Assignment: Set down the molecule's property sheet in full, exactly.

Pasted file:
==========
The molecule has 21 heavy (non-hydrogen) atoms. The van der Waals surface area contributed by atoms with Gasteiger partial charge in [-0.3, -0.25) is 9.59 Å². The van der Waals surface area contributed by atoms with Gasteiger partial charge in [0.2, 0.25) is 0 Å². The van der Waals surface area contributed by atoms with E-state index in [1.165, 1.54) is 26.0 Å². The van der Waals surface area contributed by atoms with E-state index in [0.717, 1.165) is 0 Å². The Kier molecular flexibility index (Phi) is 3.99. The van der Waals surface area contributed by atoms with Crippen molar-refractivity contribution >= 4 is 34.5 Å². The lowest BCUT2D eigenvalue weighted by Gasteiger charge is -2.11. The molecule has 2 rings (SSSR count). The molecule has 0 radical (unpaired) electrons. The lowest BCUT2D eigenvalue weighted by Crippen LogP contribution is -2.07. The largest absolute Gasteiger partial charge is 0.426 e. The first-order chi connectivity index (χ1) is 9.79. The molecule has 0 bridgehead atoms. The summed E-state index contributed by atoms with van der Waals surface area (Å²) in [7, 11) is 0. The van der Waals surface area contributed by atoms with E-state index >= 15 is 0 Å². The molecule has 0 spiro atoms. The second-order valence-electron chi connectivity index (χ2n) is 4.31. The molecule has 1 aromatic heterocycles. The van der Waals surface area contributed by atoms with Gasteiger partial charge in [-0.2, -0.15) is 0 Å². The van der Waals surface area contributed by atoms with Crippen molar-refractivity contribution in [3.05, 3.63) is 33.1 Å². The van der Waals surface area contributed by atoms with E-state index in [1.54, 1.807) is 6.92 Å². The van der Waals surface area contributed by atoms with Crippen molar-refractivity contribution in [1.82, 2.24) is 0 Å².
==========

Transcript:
The molecule has 21 heavy (non-hydrogen) atoms. The van der Waals surface area contributed by atoms with Gasteiger partial charge in [-0.3, -0.25) is 9.59 Å². The van der Waals surface area contributed by atoms with Gasteiger partial charge in [0.2, 0.25) is 0 Å². The van der Waals surface area contributed by atoms with E-state index in [1.165, 1.54) is 26.0 Å². The van der Waals surface area contributed by atoms with E-state index in [0.717, 1.165) is 0 Å². The Kier molecular flexibility index (Phi) is 3.99. The van der Waals surface area contributed by atoms with Crippen molar-refractivity contribution >= 4 is 34.5 Å². The lowest BCUT2D eigenvalue weighted by Gasteiger charge is -2.11. The molecule has 2 rings (SSSR count). The molecule has 0 radical (unpaired) electrons. The lowest BCUT2D eigenvalue weighted by Crippen LogP contribution is -2.07. The largest absolute Gasteiger partial charge is 0.426 e. The first-order chi connectivity index (χ1) is 9.79. The molecule has 0 bridgehead atoms. The summed E-state index contributed by atoms with van der Waals surface area (Å²) in [7, 11) is 0. The van der Waals surface area contributed by atoms with E-state index >= 15 is 0 Å². The molecule has 0 spiro atoms. The second-order valence-electron chi connectivity index (χ2n) is 4.31. The molecule has 1 aromatic heterocycles. The van der Waals surface area contributed by atoms with Gasteiger partial charge in [-0.2, -0.15) is 0 Å². The van der Waals surface area contributed by atoms with Crippen molar-refractivity contribution in [3.05, 3.63) is 33.1 Å². The van der Waals surface area contributed by atoms with E-state index in [1.54, 1.807) is 6.92 Å². The van der Waals surface area contributed by atoms with Crippen molar-refractivity contribution in [1.82, 2.24) is 0 Å².